Cryptonomicon

robert bobby shaftoe by ben towle

Cryptonomicon is a 1999 novel by American author Neal Stephenson depicting the exploits of two groups of people in two different time periods, presented in alternating chapters. The first group is World War II-era Allied codebreakers and tactical-deception operatives affiliated with the Government Code and Cypher School at Bletchley Park in the UK and disillusioned Axis military and intelligence figures whom they encounter.

The second narrative is set in the late 1990s with descendants of the first narrative’s characters employing cryptologic, telecom, and computer technology to build an underground data haven in the fictional Sultanate of Kinakuta. Their goal is to facilitate anonymous Internet banking using electronic money and (later) digital gold currency, with a longer range objective to distribute Holocaust Education and Avoidance Pod (HEAP) media for instructing genocide-target populations on defensive warfare.

‘Cryptonomicon’ is closer to the genres of historical fiction and contemporary techno-thriller than to the science fiction of Stephenson’s two previous novels, ‘Snow Crash’ and ‘Diamond Age.’ It features fictionalized characterizations of such historical figures as Alan Turing, Albert Einstein, Winston Churchill, American general Douglas MacArthur, Japanese admiral Isoroku Yamamoto, German naval commander Karl Dönitz, and Ronald Reagan, as well as some highly technical and detailed descriptions of modern cryptography and information security, with discussions of prime numbers, modular arithmetic, and Van Eck phreaking.

According to Stephenson, the title is a play on ‘Necronomicon,’ the title of a book mentioned in the stories of horror writer H. P. Lovecraft: ‘I wanted to give it a title a 17th-century book by a scholar would be likely to have. And that’s how I came up with ‘Cryptonomicon.’ I’ve heard the word Necronomicon bounced around. I haven’t actually read the Lovecraft books, but clearly it’s formed by analogy to that.’

The novel’s ‘Cryptonomicon,’ described as a ‘cryptographer’s bible,’ is a fictional book summarizing America’s knowledge of cryptography and cryptanalysis. Begun by 17th century Anglican philosopher John Wilkins (the Cryptonomicon is mentioned in ‘Quicksilver,’ Stephenson’s 2003 novel) and amended over time by US Army cryptographer William Friedman in the 1930s, and others, the Cryptonomicon is described by postmodern literary critic Katherine Hayles as ‘a kind of Kabala created by a Brotherhood of Code that stretches across centuries. To know its contents is to qualify as a Morlock among the Eloi, and the elite among the elite are those gifted enough actually to contribute to it.’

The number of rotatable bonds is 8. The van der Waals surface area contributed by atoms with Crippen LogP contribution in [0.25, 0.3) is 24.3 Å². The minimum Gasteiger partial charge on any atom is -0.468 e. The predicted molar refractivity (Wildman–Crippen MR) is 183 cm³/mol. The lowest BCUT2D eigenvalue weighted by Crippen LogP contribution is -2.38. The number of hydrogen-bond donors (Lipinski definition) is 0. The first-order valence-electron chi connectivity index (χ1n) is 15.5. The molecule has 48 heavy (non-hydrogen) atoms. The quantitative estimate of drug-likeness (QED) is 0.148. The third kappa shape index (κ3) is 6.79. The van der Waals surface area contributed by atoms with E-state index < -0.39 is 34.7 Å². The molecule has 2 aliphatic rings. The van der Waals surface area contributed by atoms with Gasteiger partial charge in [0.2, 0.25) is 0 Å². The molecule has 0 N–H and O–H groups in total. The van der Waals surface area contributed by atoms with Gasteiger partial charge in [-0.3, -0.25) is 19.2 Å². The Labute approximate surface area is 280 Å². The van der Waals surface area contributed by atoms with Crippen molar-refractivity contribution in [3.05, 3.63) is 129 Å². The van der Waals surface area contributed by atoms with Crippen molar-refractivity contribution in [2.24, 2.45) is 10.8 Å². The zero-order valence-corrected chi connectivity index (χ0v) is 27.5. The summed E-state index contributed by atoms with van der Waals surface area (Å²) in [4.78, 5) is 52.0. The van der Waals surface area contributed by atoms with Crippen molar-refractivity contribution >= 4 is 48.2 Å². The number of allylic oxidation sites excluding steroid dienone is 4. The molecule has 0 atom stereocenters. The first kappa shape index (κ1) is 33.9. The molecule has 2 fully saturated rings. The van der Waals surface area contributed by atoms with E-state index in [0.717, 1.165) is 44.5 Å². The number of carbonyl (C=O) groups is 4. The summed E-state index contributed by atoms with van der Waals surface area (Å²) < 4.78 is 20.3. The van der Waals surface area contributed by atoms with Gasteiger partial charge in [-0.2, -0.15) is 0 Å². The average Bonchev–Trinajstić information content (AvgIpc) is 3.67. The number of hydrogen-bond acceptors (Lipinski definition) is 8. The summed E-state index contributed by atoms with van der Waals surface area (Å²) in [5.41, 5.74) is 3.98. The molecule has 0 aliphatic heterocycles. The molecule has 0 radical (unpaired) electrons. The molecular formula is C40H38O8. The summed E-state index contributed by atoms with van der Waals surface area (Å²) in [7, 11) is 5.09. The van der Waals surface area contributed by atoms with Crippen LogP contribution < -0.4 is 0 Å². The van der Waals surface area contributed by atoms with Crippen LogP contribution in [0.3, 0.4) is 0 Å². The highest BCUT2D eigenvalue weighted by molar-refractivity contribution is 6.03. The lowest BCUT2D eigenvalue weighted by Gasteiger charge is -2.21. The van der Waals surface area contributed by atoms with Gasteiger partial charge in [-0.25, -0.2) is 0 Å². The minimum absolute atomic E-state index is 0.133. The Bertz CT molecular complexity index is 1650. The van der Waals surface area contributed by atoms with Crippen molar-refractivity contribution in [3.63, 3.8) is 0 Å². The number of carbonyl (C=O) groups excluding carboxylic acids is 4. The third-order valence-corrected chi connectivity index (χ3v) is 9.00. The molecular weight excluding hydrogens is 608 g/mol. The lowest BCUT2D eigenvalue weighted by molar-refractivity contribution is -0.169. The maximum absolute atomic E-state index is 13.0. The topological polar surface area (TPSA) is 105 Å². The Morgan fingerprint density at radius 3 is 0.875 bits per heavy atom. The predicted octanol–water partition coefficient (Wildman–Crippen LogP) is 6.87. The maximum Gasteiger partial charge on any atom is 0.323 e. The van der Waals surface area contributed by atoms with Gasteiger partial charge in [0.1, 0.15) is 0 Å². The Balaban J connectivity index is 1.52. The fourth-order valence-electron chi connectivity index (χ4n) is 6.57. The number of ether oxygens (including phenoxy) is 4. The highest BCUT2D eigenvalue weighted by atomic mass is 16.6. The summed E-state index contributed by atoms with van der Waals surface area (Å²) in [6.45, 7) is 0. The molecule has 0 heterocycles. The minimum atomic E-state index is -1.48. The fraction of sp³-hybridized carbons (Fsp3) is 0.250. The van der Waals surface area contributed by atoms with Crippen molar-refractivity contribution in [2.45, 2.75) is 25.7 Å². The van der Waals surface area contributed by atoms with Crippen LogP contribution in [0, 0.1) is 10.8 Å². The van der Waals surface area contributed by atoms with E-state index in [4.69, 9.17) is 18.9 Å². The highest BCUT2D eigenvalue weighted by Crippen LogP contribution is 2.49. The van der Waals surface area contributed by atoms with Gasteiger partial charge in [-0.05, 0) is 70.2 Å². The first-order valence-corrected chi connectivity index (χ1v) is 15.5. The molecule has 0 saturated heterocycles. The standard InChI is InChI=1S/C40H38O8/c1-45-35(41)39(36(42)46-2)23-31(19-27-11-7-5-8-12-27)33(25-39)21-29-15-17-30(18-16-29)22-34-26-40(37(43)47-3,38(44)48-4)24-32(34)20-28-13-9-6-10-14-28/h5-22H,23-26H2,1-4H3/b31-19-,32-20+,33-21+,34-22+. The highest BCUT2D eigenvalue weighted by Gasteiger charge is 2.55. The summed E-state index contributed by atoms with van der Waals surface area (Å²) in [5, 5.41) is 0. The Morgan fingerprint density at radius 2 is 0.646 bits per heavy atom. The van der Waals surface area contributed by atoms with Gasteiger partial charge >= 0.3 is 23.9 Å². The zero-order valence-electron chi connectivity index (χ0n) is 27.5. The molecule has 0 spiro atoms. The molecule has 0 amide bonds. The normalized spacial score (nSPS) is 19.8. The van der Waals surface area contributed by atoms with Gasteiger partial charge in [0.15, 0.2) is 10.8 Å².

The novel opens in 1942 as Lawrence Pritchard Waterhouse, a young United States Navy code breaker and mathematical genius, is assigned to the newly formed joint British and American Detachment 2702. This ultra-secret unit’s role is to hide the fact that Allied Intelligence has cracked the German Enigma code. The detachment stages events, often behind enemy lines, that provide alternative explanations for the Allied intelligence successes. Marine sergeant Bobby Shaftoe, a veteran of China and Guadalcanal, serves in unit 2702, carrying out Waterhouse’s plans. At the same time, Japanese soldiers, including mining engineer Goto Dengo, an old friend of Shaftoe’s, are assigned to build a mysterious bunker in the mountains in the Philippines as part of what turns out to be a literal suicide mission.

Circa 1997, Randy Waterhouse (Lawrence’s grandson) joins his old Dungeons and Dragons companion Avi Halaby in a new startup, providing Pinoy-grams to migrant Filipinos via new fiber-optic cables. The Epiphyte Corporation uses this income stream to fund the creation of a data haven in the nearby fictional Sultanate of Kinakuta. Vietnam veteran Doug Shaftoe and his daughter Amy do the undersea surveying for the cables and engineering work on the haven is overseen by Goto Furudenendu, heir-apparent to Goto Engineering. Complications arise as figures from the past reappear seeking gold or revenge.

Portions of Cryptonomicon are notably complex and may be considered somewhat difficult by the non-technical reader. Several pages are spent explaining in detail some of the concepts behind cryptography and data storage security, including a description of Van Eck phreaking. Stephenson also includes a precise description of (and even Perl script for) the Solitaire (or Pontifex) cipher, a cryptographic algorithm developed by American security expert Bruce Schneier for use with a deck of playing cards, as part of the plot. He also describes computers using a fictional operating system, Finux. The name is a thinly veiled reference to Linux, a kernel originally written by the Finnish native Linus Torvalds. Stephenson changed the name so as not to be creatively constrained by the technical details of Linux-based operating systems.

Stephenson’s subsequent work, ‘The Baroque Cycle,’ set in the late 17th and early 18th centuries, features ancestors of several characters in ‘Cryptonomicon,’ as well as events and items which affect the action of the later-set book. The subtext implies the existence of secret societies or conspiracies, and familial tendencies and groupings found within those darker worlds.

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